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Delicious descriptions from Down under: Courtney Collins and landscape

April 20, 2013

There was so much to write about Courtney Collins’ novel The burial in my review this week that I couldn’t share one of my favourite aspects – her gorgeous descriptions of the landscape. When I say gorgeous, I should clarify that the landscape itself isn’t always gorgeous, but her descriptions, her ability to evoke the landscape visually, spiritually and emotionally certainly is.

The imagery draws from the mountains and the earth, and is imbued with multiple meanings. The mountains represent magic and mystery, but also danger, while the earth conveys time and stories. The descriptions feel Australian – and yet there’s little reference to specific, identifiable features, such as gum trees.

Here are two descriptions of the earth:

THE EARTH, AS I can feel it, is pressed together at points and ruptured in parts. And so events seem to fold into each other, like burial and birth. It’s not like the smooth and undulating beauty of a ribbon streaming out. No. The earth buckles with the stories it holds of all those who have cried and all those who have croaked.

and

the earth disturbed and compacting as they rode, all of untold time beneath them.

I love the way these descriptions convey something eternal, permanent, not always benign but somehow reassuring nonetheless. By contrast, here are descriptions involving mountains and our three main characters – Jessie, Jack Brown and then Barlow:

She felt odd—as if some great fissure had finally opened up, and all of the convolutions of herself were meeting at the surface, like so many coincidences at once. And somewhere in it all was her own distinct nature.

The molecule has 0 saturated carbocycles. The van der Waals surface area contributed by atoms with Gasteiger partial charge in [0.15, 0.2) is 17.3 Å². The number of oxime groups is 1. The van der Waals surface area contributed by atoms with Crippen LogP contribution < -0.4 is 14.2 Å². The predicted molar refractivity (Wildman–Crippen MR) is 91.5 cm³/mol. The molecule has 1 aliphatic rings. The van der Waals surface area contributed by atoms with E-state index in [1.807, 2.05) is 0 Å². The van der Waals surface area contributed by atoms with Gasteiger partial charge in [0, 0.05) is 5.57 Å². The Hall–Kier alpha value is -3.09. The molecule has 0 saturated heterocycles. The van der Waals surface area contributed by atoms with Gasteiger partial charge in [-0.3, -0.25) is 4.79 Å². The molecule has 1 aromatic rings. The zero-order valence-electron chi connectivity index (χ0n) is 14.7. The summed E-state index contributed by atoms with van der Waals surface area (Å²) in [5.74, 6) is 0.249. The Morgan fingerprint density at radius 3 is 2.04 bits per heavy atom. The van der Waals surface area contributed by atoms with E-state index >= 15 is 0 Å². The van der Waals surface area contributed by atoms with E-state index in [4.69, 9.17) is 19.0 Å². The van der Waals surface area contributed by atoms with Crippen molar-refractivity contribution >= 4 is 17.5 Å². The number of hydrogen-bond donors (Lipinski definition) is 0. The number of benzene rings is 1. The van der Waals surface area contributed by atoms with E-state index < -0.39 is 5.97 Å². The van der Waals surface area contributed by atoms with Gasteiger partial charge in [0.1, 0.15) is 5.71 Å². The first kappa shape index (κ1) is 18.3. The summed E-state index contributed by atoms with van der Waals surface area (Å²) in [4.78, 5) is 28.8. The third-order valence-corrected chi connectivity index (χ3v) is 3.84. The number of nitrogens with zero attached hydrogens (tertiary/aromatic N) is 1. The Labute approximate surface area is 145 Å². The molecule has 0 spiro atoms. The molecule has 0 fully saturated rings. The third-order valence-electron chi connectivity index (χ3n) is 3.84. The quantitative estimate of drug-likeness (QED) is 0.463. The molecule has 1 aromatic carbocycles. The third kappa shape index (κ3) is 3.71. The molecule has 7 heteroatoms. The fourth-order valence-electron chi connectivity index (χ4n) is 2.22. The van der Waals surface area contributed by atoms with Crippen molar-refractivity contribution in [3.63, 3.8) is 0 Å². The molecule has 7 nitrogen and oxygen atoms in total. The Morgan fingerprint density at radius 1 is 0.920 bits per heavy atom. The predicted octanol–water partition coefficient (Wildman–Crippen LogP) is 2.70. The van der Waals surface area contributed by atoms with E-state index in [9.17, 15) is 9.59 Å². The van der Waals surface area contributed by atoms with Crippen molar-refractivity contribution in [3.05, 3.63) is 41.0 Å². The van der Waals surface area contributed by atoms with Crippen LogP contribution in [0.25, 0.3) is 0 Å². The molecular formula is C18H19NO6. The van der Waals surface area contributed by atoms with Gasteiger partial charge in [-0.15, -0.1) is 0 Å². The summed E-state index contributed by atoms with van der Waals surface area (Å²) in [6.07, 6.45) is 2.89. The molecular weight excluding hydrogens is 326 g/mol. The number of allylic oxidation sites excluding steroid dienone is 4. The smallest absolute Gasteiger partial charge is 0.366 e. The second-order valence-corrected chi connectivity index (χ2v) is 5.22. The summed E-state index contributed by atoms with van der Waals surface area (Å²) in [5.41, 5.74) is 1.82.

Sitting by the ravine she felt her past was not behind her or beneath her, it was everywhere at once, living through her, and the boy and Joe and Bill were just like those she had known before and here on the mountain was something like a second chance …

and

The mountains unfolded and soon he felt with all of his wanting that she would split the summit, come tearing out through the trees and ride determinedly towards him. But she did not.

and

For Barlow, the mountains had unfolded without meaning. The colours and shapes continued to be strange to him and as they had moved higher up the slope he felt the clouds weighing in like the ceiling of a room that was sinking down upon him …

Quite different aren’t they? The mountains seem to be more about self – about defining self – sometimes positive, sometimes not, but often associated with a sense of change.

It’s strong language with slightly unusual rhythms. I found it effective and rather mesmerising.

8 Comments leave one →
  1. April 20, 2013 12:28 pm

    I like the second last one best, I think. Because I think I know that yearning for the figure that doesn’t come.

    • April 20, 2013 5:49 pm

      Oh yes Hannah … I know what you mean … I love the rhythm of that one with that final short sentence “But she did not”.

  2. April 21, 2013 1:59 am

    great to compare multiple views on the same subject ,all the best stu

  3. April 23, 2013 3:50 am

    Beautiful descriptions. The comparisons remind me of the Vasily Grossman book I read recently. He visits Lake Sevan in Armenia. It is apparently a famous lake much photographed and painted so he had seen it before he had seen it. When he actually stood there he could see that is was a beautiful scene but was saddened because he felt there was something missing inside him that was able to meet the beauty he knew was there.

    • April 23, 2013 8:16 am

      That’s an integrating connection Stefanie … I love the way our minds take us from one thing to another like that …

  4. April 23, 2013 5:17 pm

    How beautiful and very effective – lending an almost geographical contour to sentiment. Sounds like a very rich book, now over to your review.

    • April 23, 2013 5:25 pm

      “An almost geographical contour to sentiment”. I do like the way you say things Catherine … that’s pretty right … there’s so much in this book.

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